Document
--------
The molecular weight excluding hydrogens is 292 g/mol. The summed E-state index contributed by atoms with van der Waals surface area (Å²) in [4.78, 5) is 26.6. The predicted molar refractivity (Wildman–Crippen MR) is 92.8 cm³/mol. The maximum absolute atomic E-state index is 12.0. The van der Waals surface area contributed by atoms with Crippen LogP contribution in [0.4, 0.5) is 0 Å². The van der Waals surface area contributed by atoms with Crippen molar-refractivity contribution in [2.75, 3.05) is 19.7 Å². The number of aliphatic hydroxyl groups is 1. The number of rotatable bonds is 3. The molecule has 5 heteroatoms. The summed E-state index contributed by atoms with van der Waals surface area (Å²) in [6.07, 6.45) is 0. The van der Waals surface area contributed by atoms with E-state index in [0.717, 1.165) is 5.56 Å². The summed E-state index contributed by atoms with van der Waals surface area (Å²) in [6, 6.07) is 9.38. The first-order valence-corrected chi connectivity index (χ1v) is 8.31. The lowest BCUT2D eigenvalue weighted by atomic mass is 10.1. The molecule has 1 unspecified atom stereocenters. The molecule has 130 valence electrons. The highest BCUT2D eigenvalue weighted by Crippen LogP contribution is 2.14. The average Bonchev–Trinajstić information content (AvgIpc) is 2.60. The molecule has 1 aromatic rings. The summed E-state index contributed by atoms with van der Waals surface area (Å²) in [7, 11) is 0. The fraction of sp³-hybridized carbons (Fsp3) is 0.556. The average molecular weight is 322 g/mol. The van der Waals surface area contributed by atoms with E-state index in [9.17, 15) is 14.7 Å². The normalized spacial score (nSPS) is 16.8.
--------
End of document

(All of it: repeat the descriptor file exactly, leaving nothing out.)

The molecular weight excluding hydrogens is 292 g/mol. The summed E-state index contributed by atoms with van der Waals surface area (Å²) in [4.78, 5) is 26.6. The predicted molar refractivity (Wildman–Crippen MR) is 92.8 cm³/mol. The maximum absolute atomic E-state index is 12.0. The van der Waals surface area contributed by atoms with Crippen LogP contribution in [0.4, 0.5) is 0 Å². The van der Waals surface area contributed by atoms with Crippen molar-refractivity contribution in [2.75, 3.05) is 19.7 Å². The number of aliphatic hydroxyl groups is 1. The number of rotatable bonds is 3. The molecule has 5 heteroatoms. The summed E-state index contributed by atoms with van der Waals surface area (Å²) in [6.07, 6.45) is 0. The van der Waals surface area contributed by atoms with E-state index in [0.717, 1.165) is 5.56 Å². The summed E-state index contributed by atoms with van der Waals surface area (Å²) in [6, 6.07) is 9.38. The first-order valence-corrected chi connectivity index (χ1v) is 8.31. The lowest BCUT2D eigenvalue weighted by atomic mass is 10.1. The molecule has 1 unspecified atom stereocenters. The molecule has 130 valence electrons. The highest BCUT2D eigenvalue weighted by Crippen LogP contribution is 2.14. The average Bonchev–Trinajstić information content (AvgIpc) is 2.60. The molecule has 1 aromatic rings. The summed E-state index contributed by atoms with van der Waals surface area (Å²) in [7, 11) is 0. The fraction of sp³-hybridized carbons (Fsp3) is 0.556. The average molecular weight is 322 g/mol. The van der Waals surface area contributed by atoms with E-state index in [9.17, 15) is 14.7 Å². The normalized spacial score (nSPS) is 16.8.